Scarcity or Abundance: A debate on the environment

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Now that the fear of global nuclear holocaust has receded it is difficult to imagine any issues of greater significance for planetary survival that thsoe debated in this book. It is also difficult to imagine two more different views of that prospect than those expressed by our two authors, Julian Simon and Norman Myers.

The first tell a story of environmental plenty if not bliss, of progressive improvement in the human condition. The reassurance voiced by Franklin Delano Roosevelt in his inaugural address, "that the only thing we have to fear is fear itself" aptly captures Simon's message. Human ingenuity and institutional adaptation in the long run are the most powerful forces of all, he insists, prompting opportunity and the search for solutions.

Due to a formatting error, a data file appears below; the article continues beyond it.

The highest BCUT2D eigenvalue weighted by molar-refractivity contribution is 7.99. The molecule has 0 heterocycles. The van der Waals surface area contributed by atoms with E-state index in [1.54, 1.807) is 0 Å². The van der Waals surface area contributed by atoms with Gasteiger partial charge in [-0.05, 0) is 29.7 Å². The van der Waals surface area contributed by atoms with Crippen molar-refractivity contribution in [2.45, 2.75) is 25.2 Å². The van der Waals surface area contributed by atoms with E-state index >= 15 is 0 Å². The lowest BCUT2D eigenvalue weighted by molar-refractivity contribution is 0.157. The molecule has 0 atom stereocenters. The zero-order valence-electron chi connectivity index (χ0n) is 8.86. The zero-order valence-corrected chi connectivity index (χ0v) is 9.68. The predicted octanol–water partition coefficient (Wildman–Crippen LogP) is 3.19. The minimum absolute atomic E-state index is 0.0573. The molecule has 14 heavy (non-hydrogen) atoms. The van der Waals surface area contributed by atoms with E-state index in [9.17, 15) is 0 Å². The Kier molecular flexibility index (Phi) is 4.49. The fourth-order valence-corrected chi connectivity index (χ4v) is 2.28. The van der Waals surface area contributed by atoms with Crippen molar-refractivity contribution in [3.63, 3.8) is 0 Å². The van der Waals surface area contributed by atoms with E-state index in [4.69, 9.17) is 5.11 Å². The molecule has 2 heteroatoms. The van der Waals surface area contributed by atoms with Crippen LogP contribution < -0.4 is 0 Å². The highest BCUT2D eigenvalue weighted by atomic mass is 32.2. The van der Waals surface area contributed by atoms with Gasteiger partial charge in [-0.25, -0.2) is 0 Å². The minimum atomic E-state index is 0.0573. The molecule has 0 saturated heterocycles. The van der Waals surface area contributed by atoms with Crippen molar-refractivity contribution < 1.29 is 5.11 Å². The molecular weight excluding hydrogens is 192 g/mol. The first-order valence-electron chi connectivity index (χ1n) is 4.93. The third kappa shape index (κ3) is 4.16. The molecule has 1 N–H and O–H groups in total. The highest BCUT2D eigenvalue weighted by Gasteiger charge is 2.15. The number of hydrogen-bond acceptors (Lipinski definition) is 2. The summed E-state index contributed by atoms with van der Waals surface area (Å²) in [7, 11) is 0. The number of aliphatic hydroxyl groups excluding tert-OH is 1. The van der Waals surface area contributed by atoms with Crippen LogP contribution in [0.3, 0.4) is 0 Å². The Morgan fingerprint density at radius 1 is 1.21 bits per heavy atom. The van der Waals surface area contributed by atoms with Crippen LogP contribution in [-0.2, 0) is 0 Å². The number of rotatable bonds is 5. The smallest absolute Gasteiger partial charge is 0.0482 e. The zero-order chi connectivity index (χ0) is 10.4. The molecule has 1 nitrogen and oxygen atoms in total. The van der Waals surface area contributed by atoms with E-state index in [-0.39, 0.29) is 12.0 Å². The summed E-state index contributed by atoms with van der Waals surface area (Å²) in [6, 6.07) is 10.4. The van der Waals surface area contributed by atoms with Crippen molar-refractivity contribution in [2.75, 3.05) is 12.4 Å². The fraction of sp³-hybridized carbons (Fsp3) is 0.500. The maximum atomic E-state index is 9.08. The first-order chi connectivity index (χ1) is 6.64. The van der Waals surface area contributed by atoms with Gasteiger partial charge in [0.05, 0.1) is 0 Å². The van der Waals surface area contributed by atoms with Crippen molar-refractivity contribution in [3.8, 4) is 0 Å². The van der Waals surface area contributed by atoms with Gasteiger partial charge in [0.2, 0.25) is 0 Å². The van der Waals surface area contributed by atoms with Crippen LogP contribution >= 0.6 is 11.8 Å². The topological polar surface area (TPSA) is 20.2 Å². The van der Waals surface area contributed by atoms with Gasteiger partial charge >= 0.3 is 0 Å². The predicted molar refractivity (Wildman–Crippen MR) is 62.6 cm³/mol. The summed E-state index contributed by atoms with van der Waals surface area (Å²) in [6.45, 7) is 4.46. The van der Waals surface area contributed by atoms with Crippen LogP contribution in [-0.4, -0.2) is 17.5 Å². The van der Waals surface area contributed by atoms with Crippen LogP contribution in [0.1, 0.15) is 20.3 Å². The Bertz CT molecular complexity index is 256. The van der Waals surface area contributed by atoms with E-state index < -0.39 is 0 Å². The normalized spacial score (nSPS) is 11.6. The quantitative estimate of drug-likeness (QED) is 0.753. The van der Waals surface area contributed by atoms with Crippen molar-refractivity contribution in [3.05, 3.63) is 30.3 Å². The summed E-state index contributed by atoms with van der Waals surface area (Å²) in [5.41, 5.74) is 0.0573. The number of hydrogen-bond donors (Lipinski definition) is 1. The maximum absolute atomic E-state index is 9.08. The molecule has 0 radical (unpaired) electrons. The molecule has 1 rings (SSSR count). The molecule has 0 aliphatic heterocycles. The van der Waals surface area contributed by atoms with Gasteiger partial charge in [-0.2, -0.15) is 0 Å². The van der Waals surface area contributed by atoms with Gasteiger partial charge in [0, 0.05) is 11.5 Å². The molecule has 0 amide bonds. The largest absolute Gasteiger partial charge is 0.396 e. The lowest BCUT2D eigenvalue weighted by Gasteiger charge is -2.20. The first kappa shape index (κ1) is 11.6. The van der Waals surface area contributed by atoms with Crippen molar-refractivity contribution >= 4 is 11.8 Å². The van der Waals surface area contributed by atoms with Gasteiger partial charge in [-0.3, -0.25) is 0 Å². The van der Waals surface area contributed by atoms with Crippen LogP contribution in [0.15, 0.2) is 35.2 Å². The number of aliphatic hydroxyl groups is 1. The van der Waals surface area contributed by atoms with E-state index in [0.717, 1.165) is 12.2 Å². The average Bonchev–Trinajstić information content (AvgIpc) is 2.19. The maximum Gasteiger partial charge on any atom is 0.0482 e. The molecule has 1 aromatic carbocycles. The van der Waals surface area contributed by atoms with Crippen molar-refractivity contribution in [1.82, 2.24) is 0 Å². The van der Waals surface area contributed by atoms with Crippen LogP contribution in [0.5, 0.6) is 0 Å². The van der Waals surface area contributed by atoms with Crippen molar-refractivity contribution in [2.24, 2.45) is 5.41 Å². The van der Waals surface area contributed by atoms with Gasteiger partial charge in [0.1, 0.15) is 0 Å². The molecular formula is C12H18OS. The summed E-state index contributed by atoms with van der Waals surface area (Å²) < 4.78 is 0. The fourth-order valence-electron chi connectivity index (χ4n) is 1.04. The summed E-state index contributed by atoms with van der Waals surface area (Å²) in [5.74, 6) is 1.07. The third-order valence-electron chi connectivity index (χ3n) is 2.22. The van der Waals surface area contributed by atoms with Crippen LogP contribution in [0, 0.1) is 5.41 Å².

The second story tells a story of ecological degradation this is potentially catastrophic in its effect. It is a few seconds before midnight, and the erosion if not collapse of planetary life-support systems, species extinction, and the material and spiritual impoverishment of humankind are but ticks away. "We are now playing God, " Myers concludes, and will pay the price unless we cease and desist...

Humankind does not know whether Simon is right or Myers. We must come to know. Our collective existence could hang in the balance.

from the43 forward by John Gerard Ruggie Columbia University

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